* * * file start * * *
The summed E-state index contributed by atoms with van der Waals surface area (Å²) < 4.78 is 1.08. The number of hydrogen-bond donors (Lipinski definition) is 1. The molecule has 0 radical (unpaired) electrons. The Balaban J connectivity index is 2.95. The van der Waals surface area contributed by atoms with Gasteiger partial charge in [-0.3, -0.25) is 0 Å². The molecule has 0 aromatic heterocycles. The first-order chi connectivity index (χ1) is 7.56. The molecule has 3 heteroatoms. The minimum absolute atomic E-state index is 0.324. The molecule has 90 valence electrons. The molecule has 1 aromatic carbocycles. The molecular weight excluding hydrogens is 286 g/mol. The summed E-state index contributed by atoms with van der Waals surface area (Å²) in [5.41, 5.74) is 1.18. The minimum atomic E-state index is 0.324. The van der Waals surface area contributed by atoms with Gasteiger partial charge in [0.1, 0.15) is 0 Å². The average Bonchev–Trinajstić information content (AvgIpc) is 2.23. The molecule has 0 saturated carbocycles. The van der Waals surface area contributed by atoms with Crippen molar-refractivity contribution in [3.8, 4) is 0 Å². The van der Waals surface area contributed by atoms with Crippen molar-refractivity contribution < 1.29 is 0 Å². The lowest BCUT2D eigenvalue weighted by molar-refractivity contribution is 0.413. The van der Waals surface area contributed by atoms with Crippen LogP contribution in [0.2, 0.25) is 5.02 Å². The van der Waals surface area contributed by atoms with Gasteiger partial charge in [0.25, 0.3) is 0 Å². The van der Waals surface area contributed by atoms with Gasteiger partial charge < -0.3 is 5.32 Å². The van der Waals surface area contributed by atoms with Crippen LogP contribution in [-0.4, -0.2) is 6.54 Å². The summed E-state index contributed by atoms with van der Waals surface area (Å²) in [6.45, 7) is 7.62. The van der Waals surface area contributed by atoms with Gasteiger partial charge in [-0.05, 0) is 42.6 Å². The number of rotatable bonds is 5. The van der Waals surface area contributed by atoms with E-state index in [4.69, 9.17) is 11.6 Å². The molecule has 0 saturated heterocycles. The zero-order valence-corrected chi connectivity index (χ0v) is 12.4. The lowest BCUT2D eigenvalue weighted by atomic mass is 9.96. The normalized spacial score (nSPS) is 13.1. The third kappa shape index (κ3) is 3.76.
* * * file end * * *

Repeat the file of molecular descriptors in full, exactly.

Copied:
The summed E-state index contributed by atoms with van der Waals surface area (Å²) < 4.78 is 1.08. The number of hydrogen-bond donors (Lipinski definition) is 1. The molecule has 0 radical (unpaired) electrons. The Balaban J connectivity index is 2.95. The van der Waals surface area contributed by atoms with Gasteiger partial charge in [-0.3, -0.25) is 0 Å². The molecule has 0 aromatic heterocycles. The first-order chi connectivity index (χ1) is 7.56. The molecule has 3 heteroatoms. The minimum absolute atomic E-state index is 0.324. The molecule has 90 valence electrons. The molecule has 1 aromatic carbocycles. The molecular weight excluding hydrogens is 286 g/mol. The summed E-state index contributed by atoms with van der Waals surface area (Å²) in [5.41, 5.74) is 1.18. The minimum atomic E-state index is 0.324. The van der Waals surface area contributed by atoms with Gasteiger partial charge in [0.1, 0.15) is 0 Å². The average Bonchev–Trinajstić information content (AvgIpc) is 2.23. The molecule has 0 saturated carbocycles. The van der Waals surface area contributed by atoms with Crippen molar-refractivity contribution in [3.8, 4) is 0 Å². The van der Waals surface area contributed by atoms with Crippen molar-refractivity contribution < 1.29 is 0 Å². The lowest BCUT2D eigenvalue weighted by molar-refractivity contribution is 0.413. The van der Waals surface area contributed by atoms with Crippen LogP contribution in [0.2, 0.25) is 5.02 Å². The van der Waals surface area contributed by atoms with Gasteiger partial charge in [0.25, 0.3) is 0 Å². The van der Waals surface area contributed by atoms with Gasteiger partial charge < -0.3 is 5.32 Å². The van der Waals surface area contributed by atoms with Crippen LogP contribution in [-0.4, -0.2) is 6.54 Å². The summed E-state index contributed by atoms with van der Waals surface area (Å²) in [6.45, 7) is 7.62. The van der Waals surface area contributed by atoms with Gasteiger partial charge in [-0.05, 0) is 42.6 Å². The number of rotatable bonds is 5. The van der Waals surface area contributed by atoms with E-state index in [4.69, 9.17) is 11.6 Å². The molecule has 0 saturated heterocycles. The zero-order valence-corrected chi connectivity index (χ0v) is 12.4. The lowest BCUT2D eigenvalue weighted by atomic mass is 9.96. The normalized spacial score (nSPS) is 13.1. The third kappa shape index (κ3) is 3.76.